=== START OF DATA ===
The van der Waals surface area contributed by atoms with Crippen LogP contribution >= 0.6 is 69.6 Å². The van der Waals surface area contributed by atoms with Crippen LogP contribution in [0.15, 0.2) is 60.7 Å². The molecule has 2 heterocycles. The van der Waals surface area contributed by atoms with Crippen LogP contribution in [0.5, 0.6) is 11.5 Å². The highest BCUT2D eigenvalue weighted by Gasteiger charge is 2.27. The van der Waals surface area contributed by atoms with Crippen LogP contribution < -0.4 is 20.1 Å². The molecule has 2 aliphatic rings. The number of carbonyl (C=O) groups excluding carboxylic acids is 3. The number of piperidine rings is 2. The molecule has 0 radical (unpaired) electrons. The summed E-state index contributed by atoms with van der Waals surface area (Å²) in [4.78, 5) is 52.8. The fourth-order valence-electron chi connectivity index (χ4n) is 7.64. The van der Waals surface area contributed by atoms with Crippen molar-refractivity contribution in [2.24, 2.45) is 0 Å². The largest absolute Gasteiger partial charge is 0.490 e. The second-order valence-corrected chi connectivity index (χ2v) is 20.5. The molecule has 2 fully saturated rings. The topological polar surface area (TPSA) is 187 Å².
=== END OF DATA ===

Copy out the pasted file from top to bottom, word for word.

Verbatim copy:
The van der Waals surface area contributed by atoms with Crippen LogP contribution >= 0.6 is 69.6 Å². The van der Waals surface area contributed by atoms with Crippen LogP contribution in [0.15, 0.2) is 60.7 Å². The molecule has 2 heterocycles. The van der Waals surface area contributed by atoms with Crippen LogP contribution in [0.5, 0.6) is 11.5 Å². The highest BCUT2D eigenvalue weighted by Gasteiger charge is 2.27. The van der Waals surface area contributed by atoms with Crippen LogP contribution < -0.4 is 20.1 Å². The molecule has 2 aliphatic rings. The number of carbonyl (C=O) groups excluding carboxylic acids is 3. The number of piperidine rings is 2. The molecule has 0 radical (unpaired) electrons. The summed E-state index contributed by atoms with van der Waals surface area (Å²) in [4.78, 5) is 52.8. The fourth-order valence-electron chi connectivity index (χ4n) is 7.64. The van der Waals surface area contributed by atoms with Crippen molar-refractivity contribution in [2.24, 2.45) is 0 Å². The largest absolute Gasteiger partial charge is 0.490 e. The second-order valence-corrected chi connectivity index (χ2v) is 20.5. The molecule has 2 fully saturated rings. The topological polar surface area (TPSA) is 187 Å².